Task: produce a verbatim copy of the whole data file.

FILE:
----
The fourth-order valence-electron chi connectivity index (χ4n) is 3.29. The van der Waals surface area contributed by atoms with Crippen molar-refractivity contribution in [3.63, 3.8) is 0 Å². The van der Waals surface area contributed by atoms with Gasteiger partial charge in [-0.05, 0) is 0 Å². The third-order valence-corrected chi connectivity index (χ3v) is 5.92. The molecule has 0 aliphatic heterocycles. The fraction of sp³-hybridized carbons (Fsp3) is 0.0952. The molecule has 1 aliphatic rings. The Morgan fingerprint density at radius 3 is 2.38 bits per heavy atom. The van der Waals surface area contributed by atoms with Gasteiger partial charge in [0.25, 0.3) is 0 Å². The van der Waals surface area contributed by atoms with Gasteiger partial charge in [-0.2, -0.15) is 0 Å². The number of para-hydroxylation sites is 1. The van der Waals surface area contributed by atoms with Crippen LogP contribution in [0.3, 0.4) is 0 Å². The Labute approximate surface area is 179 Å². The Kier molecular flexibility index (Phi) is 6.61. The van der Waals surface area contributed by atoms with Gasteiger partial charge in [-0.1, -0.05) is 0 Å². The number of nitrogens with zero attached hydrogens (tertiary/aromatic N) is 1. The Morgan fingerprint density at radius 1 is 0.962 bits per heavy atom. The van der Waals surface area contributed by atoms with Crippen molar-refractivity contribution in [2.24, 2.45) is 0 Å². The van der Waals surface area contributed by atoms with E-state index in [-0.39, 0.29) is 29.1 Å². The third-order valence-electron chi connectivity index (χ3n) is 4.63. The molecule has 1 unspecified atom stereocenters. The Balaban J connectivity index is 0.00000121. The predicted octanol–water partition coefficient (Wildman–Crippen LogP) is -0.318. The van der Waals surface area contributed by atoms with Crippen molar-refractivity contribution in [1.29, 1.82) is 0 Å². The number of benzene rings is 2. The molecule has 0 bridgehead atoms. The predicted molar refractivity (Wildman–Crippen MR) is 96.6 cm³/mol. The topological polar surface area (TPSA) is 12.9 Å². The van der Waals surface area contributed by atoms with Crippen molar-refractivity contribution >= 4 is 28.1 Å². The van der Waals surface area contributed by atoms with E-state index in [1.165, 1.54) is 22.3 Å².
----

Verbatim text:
The fourth-order valence-electron chi connectivity index (χ4n) is 3.29. The van der Waals surface area contributed by atoms with Crippen molar-refractivity contribution in [3.63, 3.8) is 0 Å². The van der Waals surface area contributed by atoms with Gasteiger partial charge in [-0.05, 0) is 0 Å². The third-order valence-corrected chi connectivity index (χ3v) is 5.92. The molecule has 0 aliphatic heterocycles. The fraction of sp³-hybridized carbons (Fsp3) is 0.0952. The molecule has 1 aliphatic rings. The Morgan fingerprint density at radius 3 is 2.38 bits per heavy atom. The van der Waals surface area contributed by atoms with Gasteiger partial charge in [0.25, 0.3) is 0 Å². The van der Waals surface area contributed by atoms with Gasteiger partial charge in [-0.2, -0.15) is 0 Å². The number of para-hydroxylation sites is 1. The van der Waals surface area contributed by atoms with Crippen LogP contribution in [0.3, 0.4) is 0 Å². The Labute approximate surface area is 179 Å². The Kier molecular flexibility index (Phi) is 6.61. The van der Waals surface area contributed by atoms with Gasteiger partial charge in [-0.1, -0.05) is 0 Å². The number of nitrogens with zero attached hydrogens (tertiary/aromatic N) is 1. The Morgan fingerprint density at radius 1 is 0.962 bits per heavy atom. The van der Waals surface area contributed by atoms with Crippen molar-refractivity contribution in [2.24, 2.45) is 0 Å². The van der Waals surface area contributed by atoms with E-state index in [-0.39, 0.29) is 29.1 Å². The third-order valence-electron chi connectivity index (χ3n) is 4.63. The molecule has 1 unspecified atom stereocenters. The Balaban J connectivity index is 0.00000121. The predicted octanol–water partition coefficient (Wildman–Crippen LogP) is -0.318. The van der Waals surface area contributed by atoms with Crippen molar-refractivity contribution in [1.29, 1.82) is 0 Å². The number of benzene rings is 2. The molecule has 0 bridgehead atoms. The predicted molar refractivity (Wildman–Crippen MR) is 96.6 cm³/mol. The topological polar surface area (TPSA) is 12.9 Å². The van der Waals surface area contributed by atoms with Crippen molar-refractivity contribution >= 4 is 28.1 Å². The van der Waals surface area contributed by atoms with E-state index in [1.165, 1.54) is 22.3 Å².